Thursday, 18 March 2021
Questions without Notice
My question is to the Minister representing the Prime Minister, Senator Birmingham. In my home state of Victoria more than 410,000 workers and over 130,000 businesses will be affected by the Morrison government ending JobKeeper in just 10 days. How many of the more than 410,000 workers will lose their jobs? And how many of the more than 130,000 businesses will be forced to close their doors?
I thank Senator Kitching for her question. It's a question that is eerily reminiscent of questions I recall facing at each of the transition points in relation to JobKeeper. When the government announced that there would be a phasing out of JobKeeper after the first six months and we announced the journey to doing so, at each of those transition points the opposition would come in here and ask questions about what would occur and potentially how many jobs would be lost. Yet at each of those transition points to date, we have seen that the number of jobs has kept going up, that more Australian businesses have graduated off JobKeeper, that more Australian employees have graduated off JobKeeper and that the number of people employed across Australia has kept going up—to the point where, as Senator Cash and I have both told the Senate today, total employment across Australia is now back at a level above where it was in March 2020. Total employment is back at the level it was before JobKeeper came into effect.
We acknowledge that there will be, for some businesses, potential challenges ahead. We've always acknowledged that that would be the case. But we've sought throughout the pandemic to put in place the safeguards to get Australia through the worst of it. And now, as we've very clearly come through the worst of the pandemic, through the worst of the economic crisis, we've made those measures more targeted. We've ensured that those measures home in on the parts of the Australian economy—
On relevance: I asked how many of the more than 410,000 workers will lose their jobs and how many of the more than 130,000 businesses—I'm happy to take a percentage or a number.
While the minister is talking about the specific program in question and specifically talking about numbers employed in the labour force, I can't instruct him how to answer the question, but I do believe he is being directly relevant. There's the opportunity after question time, albeit slightly later than normal, to debate those matters.
As I addressed very clearly through the answer to this question, we've seen jobs growth continue. The forecasts are for jobs growth to continue, and we will continue to support industries. (Time expired)
On Tuesday Victoria's 11 regional tourism boards signed a joint letter to Minister Tehan calling on the Morrison government to urgently add more destinations to its tourism support package. Will the Morrison government now add more destinations in regional Victoria to its tourism support package?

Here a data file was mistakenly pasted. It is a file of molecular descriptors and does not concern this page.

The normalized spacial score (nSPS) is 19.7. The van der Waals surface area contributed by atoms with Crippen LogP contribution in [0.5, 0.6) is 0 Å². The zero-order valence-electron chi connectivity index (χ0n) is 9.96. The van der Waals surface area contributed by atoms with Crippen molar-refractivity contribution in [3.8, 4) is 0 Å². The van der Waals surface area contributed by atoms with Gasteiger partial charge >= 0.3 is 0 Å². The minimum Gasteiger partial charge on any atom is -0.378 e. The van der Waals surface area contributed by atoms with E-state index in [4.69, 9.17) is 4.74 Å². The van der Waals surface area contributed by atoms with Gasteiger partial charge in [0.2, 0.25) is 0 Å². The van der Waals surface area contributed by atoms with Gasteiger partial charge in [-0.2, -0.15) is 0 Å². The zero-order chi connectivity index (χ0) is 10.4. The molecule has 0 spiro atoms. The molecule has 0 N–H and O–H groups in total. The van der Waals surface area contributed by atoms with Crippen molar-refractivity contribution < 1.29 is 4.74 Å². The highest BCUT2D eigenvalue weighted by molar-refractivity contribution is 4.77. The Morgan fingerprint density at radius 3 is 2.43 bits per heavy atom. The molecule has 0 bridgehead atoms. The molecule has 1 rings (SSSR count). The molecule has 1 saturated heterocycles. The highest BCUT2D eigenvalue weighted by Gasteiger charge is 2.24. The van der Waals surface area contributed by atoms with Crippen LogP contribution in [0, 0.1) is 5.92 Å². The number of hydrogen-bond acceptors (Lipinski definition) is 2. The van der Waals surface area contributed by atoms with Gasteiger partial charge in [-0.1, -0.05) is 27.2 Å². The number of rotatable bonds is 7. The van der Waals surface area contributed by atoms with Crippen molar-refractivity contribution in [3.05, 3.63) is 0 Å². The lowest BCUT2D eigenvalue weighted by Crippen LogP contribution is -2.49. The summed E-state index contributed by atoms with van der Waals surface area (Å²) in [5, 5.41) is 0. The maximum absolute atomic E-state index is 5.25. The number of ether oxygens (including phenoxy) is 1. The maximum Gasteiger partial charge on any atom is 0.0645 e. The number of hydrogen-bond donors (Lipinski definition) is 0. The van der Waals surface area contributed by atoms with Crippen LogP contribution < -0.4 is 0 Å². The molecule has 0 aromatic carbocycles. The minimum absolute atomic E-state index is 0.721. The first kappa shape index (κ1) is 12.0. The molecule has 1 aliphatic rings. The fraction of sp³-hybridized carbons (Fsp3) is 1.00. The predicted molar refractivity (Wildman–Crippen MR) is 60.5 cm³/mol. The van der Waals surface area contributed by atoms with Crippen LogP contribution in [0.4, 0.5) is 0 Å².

Our tourism support package—$1.2 billion, some 800,000 half-price airfares that we are supporting across the country to get people moving—is a package about which we said, at the outset, from day one, that we would continue to monitor the impacts across different regions of Australia and target and shift support and subsidy across Australia as necessary. So, we will do that; we are doing it. We will continue to do it through the life of this program. Around 46,000 discounted flights per week are being supported under this program. That is going to help to shift hundreds of thousands, if not millions, of Australians around the country, generating more tourism activity, more bed nights, more experiences being booked, more opportunities for Australians to take a break and also for Australians to support the jobs and small businesses of tourism operators across Australia. We will keep making sure that the package responds as necessary. (Time expired)
I'm going to read a quote from the Victoria Tourism Industry Council chief, and I don't think she will take great satisfaction from your answer to my first supplementary question. Ms Mariani has said:
I've spoken with many operators who have said they have already told people that they can't keep them employed, so these are decisions being made right now … people cannot see a way out of this.
Why is the Morrison government turning its back on Victorian businesses?
I know that those opposite want to see everything fail; that's their whole modus operandi. But what we've seen in the short period of time since this program was announced has been a significant spike in the number of airline bookings across Australia. It is a significant spike in relation to people getting back to business, getting back to travelling and making those sorts of bookings around Australia, very much including regional Australia. We have seen airlines report lifts in their bookings, we've seen lifts in bookings elsewhere across the tourism and travel industry, and we've promised that we will continue to adapt this program, responsive to the bookings and information and data that we get from the aviation industry and the tourism industry, throughout its rollout. This is about us once again implementing a program targeted and responsive to the needs of Australians to protect their businesses and protect their jobs.